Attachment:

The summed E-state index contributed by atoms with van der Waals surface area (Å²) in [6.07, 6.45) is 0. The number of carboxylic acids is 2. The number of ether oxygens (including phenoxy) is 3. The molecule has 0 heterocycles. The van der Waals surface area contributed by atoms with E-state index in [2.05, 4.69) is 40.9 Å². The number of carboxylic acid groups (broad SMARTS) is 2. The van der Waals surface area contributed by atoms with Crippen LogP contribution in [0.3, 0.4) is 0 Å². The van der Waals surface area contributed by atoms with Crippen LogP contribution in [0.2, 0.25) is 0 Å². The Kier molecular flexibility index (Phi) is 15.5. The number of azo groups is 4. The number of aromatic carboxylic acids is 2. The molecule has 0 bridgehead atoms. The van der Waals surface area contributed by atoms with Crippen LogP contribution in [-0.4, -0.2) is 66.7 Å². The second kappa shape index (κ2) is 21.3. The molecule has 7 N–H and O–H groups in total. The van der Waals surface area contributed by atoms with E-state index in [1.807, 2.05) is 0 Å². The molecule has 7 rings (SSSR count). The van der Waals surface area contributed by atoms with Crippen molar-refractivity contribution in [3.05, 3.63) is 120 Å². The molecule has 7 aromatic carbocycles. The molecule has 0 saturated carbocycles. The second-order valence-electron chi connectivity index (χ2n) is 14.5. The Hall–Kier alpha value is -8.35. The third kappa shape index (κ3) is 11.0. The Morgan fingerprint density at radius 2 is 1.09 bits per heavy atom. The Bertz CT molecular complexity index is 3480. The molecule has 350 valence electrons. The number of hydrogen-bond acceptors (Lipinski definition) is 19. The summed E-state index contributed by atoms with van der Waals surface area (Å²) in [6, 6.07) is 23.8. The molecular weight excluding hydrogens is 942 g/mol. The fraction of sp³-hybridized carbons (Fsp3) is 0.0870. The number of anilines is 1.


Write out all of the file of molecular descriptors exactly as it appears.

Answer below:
The summed E-state index contributed by atoms with van der Waals surface area (Å²) in [6.07, 6.45) is 0. The number of carboxylic acids is 2. The number of ether oxygens (including phenoxy) is 3. The molecule has 0 heterocycles. The van der Waals surface area contributed by atoms with E-state index in [2.05, 4.69) is 40.9 Å². The number of carboxylic acid groups (broad SMARTS) is 2. The van der Waals surface area contributed by atoms with Crippen LogP contribution in [0.3, 0.4) is 0 Å². The van der Waals surface area contributed by atoms with Crippen LogP contribution in [0.2, 0.25) is 0 Å². The Kier molecular flexibility index (Phi) is 15.5. The number of azo groups is 4. The number of aromatic carboxylic acids is 2. The molecule has 0 bridgehead atoms. The van der Waals surface area contributed by atoms with Crippen LogP contribution in [-0.4, -0.2) is 66.7 Å². The second kappa shape index (κ2) is 21.3. The molecule has 7 N–H and O–H groups in total. The van der Waals surface area contributed by atoms with E-state index in [1.807, 2.05) is 0 Å². The molecule has 7 rings (SSSR count). The van der Waals surface area contributed by atoms with Crippen molar-refractivity contribution in [3.05, 3.63) is 120 Å². The molecule has 7 aromatic carbocycles. The molecule has 0 saturated carbocycles. The second-order valence-electron chi connectivity index (χ2n) is 14.5. The Hall–Kier alpha value is -8.35. The third kappa shape index (κ3) is 11.0. The Morgan fingerprint density at radius 2 is 1.09 bits per heavy atom. The Bertz CT molecular complexity index is 3480. The molecule has 350 valence electrons. The number of hydrogen-bond acceptors (Lipinski definition) is 19. The summed E-state index contributed by atoms with van der Waals surface area (Å²) in [6, 6.07) is 23.8. The molecular weight excluding hydrogens is 942 g/mol. The fraction of sp³-hybridized carbons (Fsp3) is 0.0870. The number of anilines is 1.